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FAQ: Everything we know so far about Apple's battle with the FBI

Susie Ochs | Feb. 23, 2016
This is a complicated case that could stretch on for months, but we'll keep this updated as more news breaks.

So it’s a little weird that the FBI wants us to believe that once Apple builds this tool to assist law enforcement to brute-force a passcode, that it wouldn’t be used again. Even if that particular software image file was never shared and promptly destroyed, the courts could use this case as precedent to order Apple to build it again.

But the government says that this software doesn’t ever have to leave the Apple campus—what’s wrong with that?

The government claims that Apple can retain total control over the software, and even the device itself. Reads the February 19 filing, “the Order permits Apple to take possession of the subject device to load the programs in its own secure location, similar to what Apple has done for years for earlier operting systems, and permit the goverment to make its passcode attempts via remote access.”

But since Apple is being asked to create a tool for law enforcement to use, that tool would have to stand up to scrutiny if any evidence collected with it is ever used in court. Jonathan Zdziarski’s excellent blog post “Apple, FBI, and the Burden of Forensic Methodology” explains this really well. Zdziarski has extensive experience in iOS forensics, working with law enforcement and testifying as an expert in court.

He explains that tools used by law enforcement to collect evidence are legally known as “instruments,” and for evidence collected by such tools to be admissable in court, the court as well as the defense must have confidence that the tools are accurate and their results reproducable. New instruments—a breathalyzer, a speed-detecting radar gun, or a software tool like this one—have to be tested and validated by a third party like the NIST (National Institute of Standards and Technology) or NIJ (National Institute of Justice), and generally accepted by the scientific community. That’s why breathalyzer tests are admissable but polygraphs are not.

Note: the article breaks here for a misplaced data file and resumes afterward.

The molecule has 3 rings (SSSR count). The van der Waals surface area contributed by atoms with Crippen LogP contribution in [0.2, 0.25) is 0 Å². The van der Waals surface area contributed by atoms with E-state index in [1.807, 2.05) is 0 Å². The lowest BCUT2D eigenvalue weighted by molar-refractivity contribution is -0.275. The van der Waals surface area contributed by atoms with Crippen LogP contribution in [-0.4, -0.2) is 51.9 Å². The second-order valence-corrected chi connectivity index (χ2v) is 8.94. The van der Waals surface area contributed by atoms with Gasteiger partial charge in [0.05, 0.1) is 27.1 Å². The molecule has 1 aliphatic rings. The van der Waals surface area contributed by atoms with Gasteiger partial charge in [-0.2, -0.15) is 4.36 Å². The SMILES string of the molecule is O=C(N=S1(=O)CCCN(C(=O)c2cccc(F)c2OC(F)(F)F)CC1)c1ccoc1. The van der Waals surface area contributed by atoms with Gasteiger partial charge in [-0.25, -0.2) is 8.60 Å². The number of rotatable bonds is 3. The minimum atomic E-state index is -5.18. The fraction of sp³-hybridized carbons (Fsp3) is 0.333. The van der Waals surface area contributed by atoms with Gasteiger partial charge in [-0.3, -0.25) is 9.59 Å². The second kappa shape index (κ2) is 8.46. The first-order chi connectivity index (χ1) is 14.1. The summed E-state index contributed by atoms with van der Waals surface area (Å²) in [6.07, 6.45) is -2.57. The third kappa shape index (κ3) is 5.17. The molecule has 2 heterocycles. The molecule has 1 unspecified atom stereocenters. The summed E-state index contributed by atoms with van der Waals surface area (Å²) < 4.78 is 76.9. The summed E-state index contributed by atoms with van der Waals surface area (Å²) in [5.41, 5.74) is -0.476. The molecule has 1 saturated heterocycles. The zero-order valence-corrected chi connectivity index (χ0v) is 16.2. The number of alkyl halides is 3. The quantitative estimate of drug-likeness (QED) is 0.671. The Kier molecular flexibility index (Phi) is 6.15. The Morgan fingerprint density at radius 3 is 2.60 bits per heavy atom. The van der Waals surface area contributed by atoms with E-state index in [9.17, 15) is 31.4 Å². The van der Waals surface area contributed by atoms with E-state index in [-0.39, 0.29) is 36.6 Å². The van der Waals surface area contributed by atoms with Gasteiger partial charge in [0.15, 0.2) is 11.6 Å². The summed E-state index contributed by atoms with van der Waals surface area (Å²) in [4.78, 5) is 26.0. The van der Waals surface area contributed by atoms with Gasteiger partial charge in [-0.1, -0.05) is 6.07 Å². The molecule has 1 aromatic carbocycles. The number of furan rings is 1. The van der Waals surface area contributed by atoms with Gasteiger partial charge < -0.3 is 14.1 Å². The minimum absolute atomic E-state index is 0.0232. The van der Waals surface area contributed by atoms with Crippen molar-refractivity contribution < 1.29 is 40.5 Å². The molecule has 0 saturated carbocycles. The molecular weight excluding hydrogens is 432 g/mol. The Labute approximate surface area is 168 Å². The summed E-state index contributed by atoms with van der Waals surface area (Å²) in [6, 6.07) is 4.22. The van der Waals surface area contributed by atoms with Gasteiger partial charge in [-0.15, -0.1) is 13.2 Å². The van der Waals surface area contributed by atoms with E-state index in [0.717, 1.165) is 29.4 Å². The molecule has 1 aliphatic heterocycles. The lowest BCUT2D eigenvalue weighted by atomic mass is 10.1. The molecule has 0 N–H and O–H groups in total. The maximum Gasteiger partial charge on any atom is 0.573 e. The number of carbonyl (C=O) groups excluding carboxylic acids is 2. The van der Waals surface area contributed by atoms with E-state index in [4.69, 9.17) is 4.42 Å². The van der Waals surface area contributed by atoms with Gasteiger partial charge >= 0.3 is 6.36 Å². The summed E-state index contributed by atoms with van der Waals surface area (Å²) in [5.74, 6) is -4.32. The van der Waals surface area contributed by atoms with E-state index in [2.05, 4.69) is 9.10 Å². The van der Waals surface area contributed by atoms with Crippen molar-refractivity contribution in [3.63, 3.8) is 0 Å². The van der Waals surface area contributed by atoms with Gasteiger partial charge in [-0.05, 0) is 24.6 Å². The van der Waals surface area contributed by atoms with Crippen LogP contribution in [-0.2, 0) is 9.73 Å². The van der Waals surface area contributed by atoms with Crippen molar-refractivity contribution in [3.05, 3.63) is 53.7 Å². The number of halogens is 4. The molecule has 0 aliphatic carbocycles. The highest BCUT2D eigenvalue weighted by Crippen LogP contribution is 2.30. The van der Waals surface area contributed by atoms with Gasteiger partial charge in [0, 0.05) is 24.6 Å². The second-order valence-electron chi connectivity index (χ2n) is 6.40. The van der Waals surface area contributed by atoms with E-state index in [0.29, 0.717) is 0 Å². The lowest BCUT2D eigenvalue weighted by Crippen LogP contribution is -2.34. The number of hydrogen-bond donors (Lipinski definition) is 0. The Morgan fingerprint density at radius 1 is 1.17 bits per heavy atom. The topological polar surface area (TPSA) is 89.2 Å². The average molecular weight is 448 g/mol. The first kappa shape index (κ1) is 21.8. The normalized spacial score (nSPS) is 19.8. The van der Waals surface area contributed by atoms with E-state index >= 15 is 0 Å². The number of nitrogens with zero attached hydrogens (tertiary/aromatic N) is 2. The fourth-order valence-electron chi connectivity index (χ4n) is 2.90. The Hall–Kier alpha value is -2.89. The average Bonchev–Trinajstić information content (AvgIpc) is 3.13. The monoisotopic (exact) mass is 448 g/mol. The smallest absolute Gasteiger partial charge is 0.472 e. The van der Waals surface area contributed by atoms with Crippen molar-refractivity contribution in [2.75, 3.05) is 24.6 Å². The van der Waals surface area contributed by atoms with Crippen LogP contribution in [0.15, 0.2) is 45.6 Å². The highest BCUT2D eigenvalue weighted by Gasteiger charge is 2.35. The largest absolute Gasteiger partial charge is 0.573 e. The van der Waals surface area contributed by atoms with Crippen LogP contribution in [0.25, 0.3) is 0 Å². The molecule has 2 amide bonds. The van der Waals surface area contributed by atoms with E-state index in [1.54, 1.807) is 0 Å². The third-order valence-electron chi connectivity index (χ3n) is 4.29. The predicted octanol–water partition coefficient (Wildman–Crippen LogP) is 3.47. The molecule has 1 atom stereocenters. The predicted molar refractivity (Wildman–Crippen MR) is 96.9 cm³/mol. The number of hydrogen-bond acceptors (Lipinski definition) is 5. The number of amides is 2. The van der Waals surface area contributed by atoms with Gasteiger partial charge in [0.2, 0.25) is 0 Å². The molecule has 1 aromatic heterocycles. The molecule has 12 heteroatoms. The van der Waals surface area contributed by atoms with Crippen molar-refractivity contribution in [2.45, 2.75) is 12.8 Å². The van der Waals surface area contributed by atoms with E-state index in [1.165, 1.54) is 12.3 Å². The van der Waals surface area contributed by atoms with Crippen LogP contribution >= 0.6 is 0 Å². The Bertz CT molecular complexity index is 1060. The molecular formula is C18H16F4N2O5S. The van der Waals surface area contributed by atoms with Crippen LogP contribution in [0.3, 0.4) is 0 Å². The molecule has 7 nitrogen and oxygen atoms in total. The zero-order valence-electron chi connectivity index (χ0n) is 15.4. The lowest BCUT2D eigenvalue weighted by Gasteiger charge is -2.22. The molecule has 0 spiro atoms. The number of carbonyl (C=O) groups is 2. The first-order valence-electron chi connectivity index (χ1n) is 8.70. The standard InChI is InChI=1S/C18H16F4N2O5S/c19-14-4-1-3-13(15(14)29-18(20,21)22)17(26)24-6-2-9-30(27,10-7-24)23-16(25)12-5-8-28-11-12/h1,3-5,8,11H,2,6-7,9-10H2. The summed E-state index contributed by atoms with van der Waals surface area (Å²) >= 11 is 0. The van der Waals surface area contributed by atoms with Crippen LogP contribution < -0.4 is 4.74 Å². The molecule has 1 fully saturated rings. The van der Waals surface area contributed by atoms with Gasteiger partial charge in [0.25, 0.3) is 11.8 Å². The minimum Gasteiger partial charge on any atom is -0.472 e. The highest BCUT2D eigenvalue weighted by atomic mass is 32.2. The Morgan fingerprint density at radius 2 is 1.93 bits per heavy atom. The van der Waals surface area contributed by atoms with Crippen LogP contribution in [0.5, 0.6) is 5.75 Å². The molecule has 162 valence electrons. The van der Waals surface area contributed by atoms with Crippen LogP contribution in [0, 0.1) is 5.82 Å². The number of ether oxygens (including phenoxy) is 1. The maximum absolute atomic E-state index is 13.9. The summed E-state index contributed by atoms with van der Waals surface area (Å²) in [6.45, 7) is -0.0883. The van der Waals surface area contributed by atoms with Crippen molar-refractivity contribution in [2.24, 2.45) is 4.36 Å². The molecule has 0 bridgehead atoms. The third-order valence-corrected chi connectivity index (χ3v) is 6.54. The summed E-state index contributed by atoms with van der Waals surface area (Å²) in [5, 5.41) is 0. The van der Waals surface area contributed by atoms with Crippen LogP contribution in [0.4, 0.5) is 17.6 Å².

Zdziarski also explains how before iOS 8, when Apple could still extract unencrypted data from a locked device, this was seen as a lab service, not an instrument. In that case, Apple would have to demonstrate to the court (usually through expert testimony or an affadavit) that it had the expertise to run the test, but it could claim “trade secrets” to avoid detailing the exact methods. But when it’s law enforcement carrying out the method itself, the standard is different.

Now, just because evidence collected by use of this tool might not be admissable in court doesn’t make that evidence worthless. Law enforcement could learn something about Farook on his iPhone that they could then verify through other means that are admissable.


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